This is wretched news for the curiously named human typo Grant Grant (Michael Rooker) and even shoddier for his hotter than hubbie all-American good girl wife Starla Grant (Elizabeth Banks) as her darling’s philandering ways lead him directly into an alien timeshare and it’s a far cry from pretty. Unbeknownst to Starla, papa’s got a brand new bag of tentacles and has developed a rather insatiable appetite for fresh meat to boot. Naturally feeling woebegone over his inebriated infidelity, Grant applies his very best “I didn’t do it” face and deadbolts himself into the cellar to chow down in peace on some never quite made it to roadkill. However, eventually those primal urges get too much and he can no resist flinging out some feelers. The Grants are steamrolling towards what couples affectionately refer to as a “rocky patch” and the blissfully unaware residents of Wheelsy are about to teach some parasitic aliens how to docie doe. Can I get a yeehaw?
It’s all under control though as quick-witted police chief Bill Pardy (Nathan Fillion) isn’t about to let the good folk of Wheelsy come a cropper and, considering he still holds onto that lifelong torch for Starla, I’d say his interest in her spouse’s “slight” abnormalities is pretty much vested. Mildly unethical town mayor Jack MacReady (Gregg Henry) also wishes to be kept abreast of events so he can assure the survival of his own ass, while never been kissed by a bloodsucker teen angel Kylie (Tania Saulnier) prepares her vagina for the kind of bathtime shenanigans that rubber duckies refuse to take part in. Meanwhile, hapless Starla is not overly enamored with the new sexual position that Grant has picked up to take his tally to two. Doggy style’s got company folks and there are gonna be some scuffed surfaces in the lady palace to contend with after this particular two-and-a-half minute marathon has dipped for its photo finish.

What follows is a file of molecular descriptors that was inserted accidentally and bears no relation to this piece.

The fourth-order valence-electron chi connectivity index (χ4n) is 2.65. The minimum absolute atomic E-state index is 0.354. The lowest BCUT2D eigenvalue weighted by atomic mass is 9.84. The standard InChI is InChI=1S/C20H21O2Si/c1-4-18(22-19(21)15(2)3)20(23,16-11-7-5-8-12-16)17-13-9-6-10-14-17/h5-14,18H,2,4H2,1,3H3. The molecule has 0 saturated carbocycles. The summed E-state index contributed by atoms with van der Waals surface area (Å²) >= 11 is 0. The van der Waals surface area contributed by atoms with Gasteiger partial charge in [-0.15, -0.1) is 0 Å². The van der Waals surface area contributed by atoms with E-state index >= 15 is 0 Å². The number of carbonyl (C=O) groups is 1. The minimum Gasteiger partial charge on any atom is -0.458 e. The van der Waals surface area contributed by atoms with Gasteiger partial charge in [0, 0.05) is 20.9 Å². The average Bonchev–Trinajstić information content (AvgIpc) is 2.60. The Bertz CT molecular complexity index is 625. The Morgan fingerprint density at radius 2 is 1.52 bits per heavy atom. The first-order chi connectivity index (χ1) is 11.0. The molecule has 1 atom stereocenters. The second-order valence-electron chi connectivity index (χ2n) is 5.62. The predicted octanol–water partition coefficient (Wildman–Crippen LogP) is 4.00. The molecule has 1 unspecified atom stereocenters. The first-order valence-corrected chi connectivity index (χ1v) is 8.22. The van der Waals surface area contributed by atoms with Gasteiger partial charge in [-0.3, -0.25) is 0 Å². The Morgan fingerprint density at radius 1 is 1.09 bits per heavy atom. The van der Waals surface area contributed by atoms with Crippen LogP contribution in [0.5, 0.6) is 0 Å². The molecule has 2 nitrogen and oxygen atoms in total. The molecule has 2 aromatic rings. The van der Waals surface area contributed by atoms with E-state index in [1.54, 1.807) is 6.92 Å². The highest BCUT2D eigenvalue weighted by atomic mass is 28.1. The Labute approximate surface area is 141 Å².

Of course, Fillion is pivotal to proceedings and it matters not that he was the final member cast as he just packs his very best Malcolm Reynolds into his kit bag and that’s nothing if not eternally welcome. Anyone familiar with Joss Whedon’s glorious martyr for sci-fi TV series Firefly or its lean and keen silver screen counterpart Serenity will know only too well what to pray for and it’s just like good ole Cap’n Mal never left his ship as Bill Pardy possesses the very same can-do attitude (if he can just load these pesky bullets without fumbling) tempered with self-effacing that made him such a cult favorite. He possesses two objectives – save the world and get the girl – and events seem hell-bent on conspiring against him, as we should have no less than crossed our fingers for.